“The ‘Goblin’ Tree,” Friend, June 1990, 35
The baobab tree that grows mostly in South Africa is a strange tree for several reasons: It often looks as though it is growing upside down, it sprouts leaves in cold weather and sheds them in warm weather, and it produces a big white flower that blooms but a short time and is pollinated by bats instead of bees. Because of this tree’s unusual shape and habits, some people will not go near it at night, believing that it is the home of evil spirits.
It is easy to see how superstitious tales got started. The baobab is a grotesque tree. With its big, bloated branches that look like stumpy arms, and sprouting leaves that resemble reaching fingers, it looks like a giant goblin.
No two baobab trees are alike in shape, but all are fat and measure up to 50 feet (15 m) in diameter and up to 60 feet (18 m) in height. A gigantic baobab tree called Big Tree, growing near Victoria Falls on the Zambezi River, is 146 feet (45 m) tall and 66 feet (20 m) thick!
This odd tree is also called the monkey-bread tree because monkeys favor it as a food source, and the vegetable elephant because as the tree ages, its bark becomes wrinkled and resembles an elephant’s hide.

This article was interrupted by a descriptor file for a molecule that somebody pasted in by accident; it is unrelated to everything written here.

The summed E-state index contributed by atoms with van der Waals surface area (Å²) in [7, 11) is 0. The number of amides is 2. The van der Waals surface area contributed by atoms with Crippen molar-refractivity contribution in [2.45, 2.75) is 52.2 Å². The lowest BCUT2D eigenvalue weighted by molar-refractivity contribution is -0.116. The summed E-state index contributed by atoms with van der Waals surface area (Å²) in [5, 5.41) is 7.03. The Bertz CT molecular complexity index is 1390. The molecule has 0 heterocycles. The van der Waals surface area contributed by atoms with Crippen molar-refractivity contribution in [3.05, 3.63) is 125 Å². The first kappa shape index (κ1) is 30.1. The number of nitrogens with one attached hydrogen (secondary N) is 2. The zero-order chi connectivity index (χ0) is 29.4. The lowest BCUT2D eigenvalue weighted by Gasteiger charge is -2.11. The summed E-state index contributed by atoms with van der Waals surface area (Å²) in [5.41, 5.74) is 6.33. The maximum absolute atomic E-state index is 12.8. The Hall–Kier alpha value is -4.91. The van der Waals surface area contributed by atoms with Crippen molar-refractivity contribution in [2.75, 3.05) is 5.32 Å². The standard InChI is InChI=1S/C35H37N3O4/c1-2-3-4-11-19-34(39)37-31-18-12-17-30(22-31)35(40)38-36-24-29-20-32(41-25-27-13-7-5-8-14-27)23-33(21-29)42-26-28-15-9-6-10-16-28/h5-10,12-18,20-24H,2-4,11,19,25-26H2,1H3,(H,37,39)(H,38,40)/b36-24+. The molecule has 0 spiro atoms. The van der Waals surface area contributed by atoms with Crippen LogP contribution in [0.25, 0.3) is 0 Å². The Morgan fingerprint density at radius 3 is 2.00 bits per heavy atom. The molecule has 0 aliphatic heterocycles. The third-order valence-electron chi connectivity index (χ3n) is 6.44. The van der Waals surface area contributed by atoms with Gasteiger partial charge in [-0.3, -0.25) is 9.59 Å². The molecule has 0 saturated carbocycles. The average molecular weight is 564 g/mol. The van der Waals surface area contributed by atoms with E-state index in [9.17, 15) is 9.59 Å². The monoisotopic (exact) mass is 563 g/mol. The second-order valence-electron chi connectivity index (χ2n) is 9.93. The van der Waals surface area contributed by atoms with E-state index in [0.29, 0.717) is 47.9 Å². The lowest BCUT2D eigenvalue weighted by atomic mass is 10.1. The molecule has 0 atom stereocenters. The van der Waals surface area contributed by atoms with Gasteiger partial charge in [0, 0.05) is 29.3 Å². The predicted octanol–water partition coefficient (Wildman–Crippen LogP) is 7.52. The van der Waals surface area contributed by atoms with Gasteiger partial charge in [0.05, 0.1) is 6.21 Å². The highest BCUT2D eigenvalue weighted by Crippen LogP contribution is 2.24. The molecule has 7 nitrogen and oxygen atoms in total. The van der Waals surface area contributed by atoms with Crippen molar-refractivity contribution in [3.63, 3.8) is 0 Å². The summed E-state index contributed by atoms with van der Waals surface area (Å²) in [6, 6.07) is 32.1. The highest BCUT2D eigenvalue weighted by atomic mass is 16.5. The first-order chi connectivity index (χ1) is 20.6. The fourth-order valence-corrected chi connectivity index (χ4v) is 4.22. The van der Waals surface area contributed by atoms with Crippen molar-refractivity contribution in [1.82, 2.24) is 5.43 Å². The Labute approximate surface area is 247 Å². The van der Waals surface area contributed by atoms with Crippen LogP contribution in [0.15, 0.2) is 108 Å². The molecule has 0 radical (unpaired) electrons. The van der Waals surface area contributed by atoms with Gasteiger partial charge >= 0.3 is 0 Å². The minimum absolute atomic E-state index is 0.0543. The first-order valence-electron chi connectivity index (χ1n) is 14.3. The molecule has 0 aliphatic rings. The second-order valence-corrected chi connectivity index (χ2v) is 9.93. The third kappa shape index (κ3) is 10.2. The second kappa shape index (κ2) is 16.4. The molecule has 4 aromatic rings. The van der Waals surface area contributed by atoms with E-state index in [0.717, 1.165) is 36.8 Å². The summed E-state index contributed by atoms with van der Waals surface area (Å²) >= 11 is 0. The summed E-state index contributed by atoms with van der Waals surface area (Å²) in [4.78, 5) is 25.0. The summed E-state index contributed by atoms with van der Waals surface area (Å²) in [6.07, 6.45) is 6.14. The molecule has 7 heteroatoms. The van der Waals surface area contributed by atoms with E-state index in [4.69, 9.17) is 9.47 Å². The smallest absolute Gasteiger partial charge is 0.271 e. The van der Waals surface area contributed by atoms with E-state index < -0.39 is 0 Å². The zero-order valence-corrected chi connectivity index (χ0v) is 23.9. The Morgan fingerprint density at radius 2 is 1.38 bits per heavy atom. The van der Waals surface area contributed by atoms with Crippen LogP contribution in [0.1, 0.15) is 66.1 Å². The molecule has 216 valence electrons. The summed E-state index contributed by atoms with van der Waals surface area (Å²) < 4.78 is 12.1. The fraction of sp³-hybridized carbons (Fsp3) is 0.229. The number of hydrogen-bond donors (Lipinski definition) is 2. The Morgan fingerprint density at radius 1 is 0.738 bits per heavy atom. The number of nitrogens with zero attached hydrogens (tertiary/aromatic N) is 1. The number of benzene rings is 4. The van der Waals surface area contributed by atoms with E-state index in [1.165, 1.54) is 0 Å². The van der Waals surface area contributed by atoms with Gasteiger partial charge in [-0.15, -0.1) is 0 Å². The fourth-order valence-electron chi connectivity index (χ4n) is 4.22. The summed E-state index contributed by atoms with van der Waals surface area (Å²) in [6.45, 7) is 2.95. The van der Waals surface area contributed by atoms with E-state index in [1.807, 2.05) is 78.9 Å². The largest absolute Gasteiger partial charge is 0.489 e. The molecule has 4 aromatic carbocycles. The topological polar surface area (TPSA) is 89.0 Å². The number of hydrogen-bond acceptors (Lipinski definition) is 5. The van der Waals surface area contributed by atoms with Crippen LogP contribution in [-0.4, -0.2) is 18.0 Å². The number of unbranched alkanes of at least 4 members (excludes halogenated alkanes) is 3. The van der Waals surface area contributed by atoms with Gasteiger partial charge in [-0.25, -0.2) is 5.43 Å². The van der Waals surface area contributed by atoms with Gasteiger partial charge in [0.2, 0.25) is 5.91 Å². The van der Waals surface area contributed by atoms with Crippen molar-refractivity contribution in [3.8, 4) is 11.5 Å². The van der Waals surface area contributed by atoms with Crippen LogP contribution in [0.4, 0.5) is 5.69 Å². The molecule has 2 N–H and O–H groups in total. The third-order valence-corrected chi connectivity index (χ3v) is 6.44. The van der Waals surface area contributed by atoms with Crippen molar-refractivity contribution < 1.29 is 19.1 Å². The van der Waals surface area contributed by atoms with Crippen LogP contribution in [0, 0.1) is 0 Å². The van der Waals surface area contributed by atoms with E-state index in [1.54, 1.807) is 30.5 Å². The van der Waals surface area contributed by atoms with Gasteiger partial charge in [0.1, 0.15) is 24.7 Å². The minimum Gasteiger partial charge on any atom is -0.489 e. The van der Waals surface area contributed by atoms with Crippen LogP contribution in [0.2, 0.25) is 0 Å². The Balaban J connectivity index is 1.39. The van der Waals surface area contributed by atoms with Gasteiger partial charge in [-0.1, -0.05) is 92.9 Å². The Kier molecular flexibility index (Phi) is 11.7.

Although some believe that baobab trees harbor evil spirits, these trees provide many good and useful things: food from its fruit and seeds, medicines from its bark and leaves, rope or coarse cloth from its gray bark. In addition, the baobab can be used for canoes, fuel, soap, and plaster for mud-hut walls.
Probably the best thing about this long-lived tree is that it is a lifesaver. Like the cactus plant, it stores moisture. During long, dry spells, a farmer may cut down a baobab tree so that his thirsty cattle can eat its soggy bark. Elephants, too, rip off sheets of its bark to appease their thirst when no other water is available. And humans have been saved from dying of thirst by wringing water out of a piece of baobab bark.
Some baobabs have large hollows in them, and animals such as snakes, owls, bats, squirrels, and lemurs make their homes there. Bees gather nectar and store their sweet treasure in baobab hollows. One baobab has an opening 12 feet (4 m) wide and nearly 12 feet (4 m) high. People can take shelter there during a storm or at night. Baobab trees also grow in Australia, and during pioneer days in that country one of these bottle-shaped trees served as a jail!
The baobab may be ugly and sometimes appear frightening, but it is a good friend to man and animal alike. And just as you shouldn’t judge people by how they look, neither should you judge the baobab—or anything else in nature—by your first impression of it.